The power of forgiveness is so important for our relationships, teams, and overall well-being. But it can be difficult, especially these days.
Resentment doesn’t serve us.
As the saying goes, “holding a grudge is like drinking poison and expecting the other person to die.” We are the ones taking the poison in and somehow think it will impact the other person, but it usually doesn’t.
What can we do to release resentment and forgive the people around us?
We all hold onto those little subtle things that we don’t know how to address – things that create resentment in our lives and build up over time. These small things damage our relationships and trust. They impact our teams and culture.
We have to learn how to address these things, but first, we must understand why many of us find it so hard to forgive.
What Makes Forgiveness So Challenging?
Forgiveness is challenging for many reasons. Here are a few of them.
1. We aren’t taught forgiveness.
Most of us do not learn much about forgiveness as we grow up. We learn how to navigate relationships and conflicts, but we don’t learn how to forgive after getting let down, disappointed, or heartbroken.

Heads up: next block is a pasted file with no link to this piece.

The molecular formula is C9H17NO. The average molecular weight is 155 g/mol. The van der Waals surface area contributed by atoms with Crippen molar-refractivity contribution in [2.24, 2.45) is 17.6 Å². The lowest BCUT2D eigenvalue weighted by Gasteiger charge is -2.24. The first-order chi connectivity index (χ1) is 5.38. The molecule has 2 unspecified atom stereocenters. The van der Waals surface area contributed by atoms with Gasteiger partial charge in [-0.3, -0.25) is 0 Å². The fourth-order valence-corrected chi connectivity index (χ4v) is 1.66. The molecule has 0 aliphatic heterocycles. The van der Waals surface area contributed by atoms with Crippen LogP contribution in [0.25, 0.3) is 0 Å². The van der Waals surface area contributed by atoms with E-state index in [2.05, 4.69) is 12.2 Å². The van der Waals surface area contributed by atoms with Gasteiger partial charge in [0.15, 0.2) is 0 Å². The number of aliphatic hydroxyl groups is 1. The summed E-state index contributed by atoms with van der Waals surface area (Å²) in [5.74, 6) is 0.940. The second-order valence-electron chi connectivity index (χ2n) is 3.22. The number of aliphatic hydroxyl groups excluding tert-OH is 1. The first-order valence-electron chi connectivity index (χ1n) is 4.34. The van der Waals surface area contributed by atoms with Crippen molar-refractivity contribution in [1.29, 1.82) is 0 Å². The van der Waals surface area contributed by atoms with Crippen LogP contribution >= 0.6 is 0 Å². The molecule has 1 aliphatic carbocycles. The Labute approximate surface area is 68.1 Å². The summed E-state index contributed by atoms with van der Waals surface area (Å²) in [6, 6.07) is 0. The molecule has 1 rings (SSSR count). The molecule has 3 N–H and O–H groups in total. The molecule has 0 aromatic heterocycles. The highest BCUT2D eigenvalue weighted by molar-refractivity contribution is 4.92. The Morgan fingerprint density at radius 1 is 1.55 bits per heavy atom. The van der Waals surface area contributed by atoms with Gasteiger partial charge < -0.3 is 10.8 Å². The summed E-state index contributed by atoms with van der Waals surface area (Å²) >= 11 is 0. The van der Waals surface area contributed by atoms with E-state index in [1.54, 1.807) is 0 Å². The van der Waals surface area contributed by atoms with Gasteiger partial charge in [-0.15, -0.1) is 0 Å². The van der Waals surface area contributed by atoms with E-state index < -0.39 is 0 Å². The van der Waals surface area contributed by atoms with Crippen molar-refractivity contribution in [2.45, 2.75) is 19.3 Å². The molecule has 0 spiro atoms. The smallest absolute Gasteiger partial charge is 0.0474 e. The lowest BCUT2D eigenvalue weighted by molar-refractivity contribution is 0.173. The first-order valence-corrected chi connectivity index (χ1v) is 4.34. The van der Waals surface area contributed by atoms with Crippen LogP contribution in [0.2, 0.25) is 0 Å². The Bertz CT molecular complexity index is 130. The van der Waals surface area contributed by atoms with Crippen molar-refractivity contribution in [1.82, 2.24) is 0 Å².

If we did get any education around forgiveness, it was to ‘let it go.’ While there is good intention underneath that, it’s not always helpful or empowering.
2. We don’t like to forgive.
Let’s be honest, we sometimes like holding grudges and resentments. We get off on feeling morally superior to others and holding resentments.
And while holding on to grudges is not healthy, helpful, or pleasurable, there is something we get out of it. We think holding onto grudges allows us to get rid of some of the pain and negativity, but it doesn’t get to the root of it and doesn’t allow us to be free.
In addition to this, many of us don’t like to forgive because we use it as an excuse for why things aren’t working out in our lives. It’s easier to blame others or unfair circumstances, than it is to take responsibility for our lives.
3. Sometimes, we’re afraid to forgive.
Many of us are afraid to forgive because we worry that if we forgive a specific person or situation, we’re condoning their behavior and “letting them off the hook.”
We want people to be responsible and accountable for what they did, and if we forgive them, they somehow get a pass.
But this isn’t true. Forgiveness is for us – it’s about freeing us from the pain, stress, resentment, and negativity we carry about the person or situation.